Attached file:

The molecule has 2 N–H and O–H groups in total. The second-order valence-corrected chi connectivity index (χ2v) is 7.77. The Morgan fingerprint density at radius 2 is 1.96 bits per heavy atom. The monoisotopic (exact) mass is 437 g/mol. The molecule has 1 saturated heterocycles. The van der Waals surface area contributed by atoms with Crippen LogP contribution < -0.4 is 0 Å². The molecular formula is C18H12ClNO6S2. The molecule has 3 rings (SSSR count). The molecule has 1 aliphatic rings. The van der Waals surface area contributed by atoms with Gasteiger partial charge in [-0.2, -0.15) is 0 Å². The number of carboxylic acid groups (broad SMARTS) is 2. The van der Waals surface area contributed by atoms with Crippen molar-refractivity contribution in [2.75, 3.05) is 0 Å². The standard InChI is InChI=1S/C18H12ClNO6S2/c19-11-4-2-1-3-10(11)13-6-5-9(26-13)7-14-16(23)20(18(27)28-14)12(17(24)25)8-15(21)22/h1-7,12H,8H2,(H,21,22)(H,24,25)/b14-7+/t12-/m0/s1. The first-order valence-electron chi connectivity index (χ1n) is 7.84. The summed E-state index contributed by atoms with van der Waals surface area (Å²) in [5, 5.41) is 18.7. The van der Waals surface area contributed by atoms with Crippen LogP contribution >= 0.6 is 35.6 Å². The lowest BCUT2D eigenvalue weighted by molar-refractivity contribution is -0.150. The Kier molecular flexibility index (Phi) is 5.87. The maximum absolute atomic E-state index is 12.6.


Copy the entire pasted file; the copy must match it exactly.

The molecule has 2 N–H and O–H groups in total. The second-order valence-corrected chi connectivity index (χ2v) is 7.77. The Morgan fingerprint density at radius 2 is 1.96 bits per heavy atom. The monoisotopic (exact) mass is 437 g/mol. The molecule has 1 saturated heterocycles. The van der Waals surface area contributed by atoms with Crippen LogP contribution < -0.4 is 0 Å². The molecular formula is C18H12ClNO6S2. The molecule has 3 rings (SSSR count). The molecule has 1 aliphatic rings. The van der Waals surface area contributed by atoms with Gasteiger partial charge in [-0.2, -0.15) is 0 Å². The number of carboxylic acid groups (broad SMARTS) is 2. The van der Waals surface area contributed by atoms with Crippen molar-refractivity contribution in [2.75, 3.05) is 0 Å². The standard InChI is InChI=1S/C18H12ClNO6S2/c19-11-4-2-1-3-10(11)13-6-5-9(26-13)7-14-16(23)20(18(27)28-14)12(17(24)25)8-15(21)22/h1-7,12H,8H2,(H,21,22)(H,24,25)/b14-7+/t12-/m0/s1. The first-order valence-electron chi connectivity index (χ1n) is 7.84. The summed E-state index contributed by atoms with van der Waals surface area (Å²) in [5, 5.41) is 18.7. The van der Waals surface area contributed by atoms with Crippen LogP contribution >= 0.6 is 35.6 Å². The lowest BCUT2D eigenvalue weighted by molar-refractivity contribution is -0.150. The Kier molecular flexibility index (Phi) is 5.87. The maximum absolute atomic E-state index is 12.6.